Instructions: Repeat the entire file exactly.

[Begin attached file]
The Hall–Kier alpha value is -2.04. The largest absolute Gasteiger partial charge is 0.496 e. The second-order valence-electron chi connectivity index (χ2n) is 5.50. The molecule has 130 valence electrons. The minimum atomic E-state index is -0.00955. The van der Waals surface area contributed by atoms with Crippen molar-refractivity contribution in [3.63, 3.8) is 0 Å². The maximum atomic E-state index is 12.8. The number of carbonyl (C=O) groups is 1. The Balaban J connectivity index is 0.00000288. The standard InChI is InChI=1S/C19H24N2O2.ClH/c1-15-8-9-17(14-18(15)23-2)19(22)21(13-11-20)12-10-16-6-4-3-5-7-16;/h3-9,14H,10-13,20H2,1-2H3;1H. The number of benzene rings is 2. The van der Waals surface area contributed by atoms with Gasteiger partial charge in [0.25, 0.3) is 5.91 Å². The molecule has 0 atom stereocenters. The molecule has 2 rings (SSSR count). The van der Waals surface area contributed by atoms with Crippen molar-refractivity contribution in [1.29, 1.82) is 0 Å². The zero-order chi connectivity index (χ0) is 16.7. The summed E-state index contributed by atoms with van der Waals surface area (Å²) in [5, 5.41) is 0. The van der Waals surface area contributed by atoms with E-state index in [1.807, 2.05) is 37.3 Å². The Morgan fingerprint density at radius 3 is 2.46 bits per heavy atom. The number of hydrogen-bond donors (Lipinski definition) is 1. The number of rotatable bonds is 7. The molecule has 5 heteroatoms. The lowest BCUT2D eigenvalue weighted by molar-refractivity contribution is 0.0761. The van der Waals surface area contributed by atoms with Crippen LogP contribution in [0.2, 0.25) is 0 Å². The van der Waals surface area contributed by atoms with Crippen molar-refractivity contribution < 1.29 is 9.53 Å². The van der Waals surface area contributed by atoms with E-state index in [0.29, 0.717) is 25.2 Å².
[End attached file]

The Hall–Kier alpha value is -2.04. The largest absolute Gasteiger partial charge is 0.496 e. The second-order valence-electron chi connectivity index (χ2n) is 5.50. The molecule has 130 valence electrons. The minimum atomic E-state index is -0.00955. The van der Waals surface area contributed by atoms with Crippen molar-refractivity contribution in [3.63, 3.8) is 0 Å². The maximum atomic E-state index is 12.8. The number of carbonyl (C=O) groups is 1. The Balaban J connectivity index is 0.00000288. The standard InChI is InChI=1S/C19H24N2O2.ClH/c1-15-8-9-17(14-18(15)23-2)19(22)21(13-11-20)12-10-16-6-4-3-5-7-16;/h3-9,14H,10-13,20H2,1-2H3;1H. The number of benzene rings is 2. The van der Waals surface area contributed by atoms with Gasteiger partial charge in [0.25, 0.3) is 5.91 Å². The molecule has 0 atom stereocenters. The molecule has 2 rings (SSSR count). The van der Waals surface area contributed by atoms with Crippen molar-refractivity contribution in [1.29, 1.82) is 0 Å². The zero-order chi connectivity index (χ0) is 16.7. The summed E-state index contributed by atoms with van der Waals surface area (Å²) in [5, 5.41) is 0. The van der Waals surface area contributed by atoms with E-state index in [1.807, 2.05) is 37.3 Å². The Morgan fingerprint density at radius 3 is 2.46 bits per heavy atom. The number of hydrogen-bond donors (Lipinski definition) is 1. The number of rotatable bonds is 7. The molecule has 5 heteroatoms. The lowest BCUT2D eigenvalue weighted by molar-refractivity contribution is 0.0761. The van der Waals surface area contributed by atoms with Crippen LogP contribution in [0.2, 0.25) is 0 Å². The van der Waals surface area contributed by atoms with Crippen molar-refractivity contribution < 1.29 is 9.53 Å². The van der Waals surface area contributed by atoms with E-state index in [0.29, 0.717) is 25.2 Å².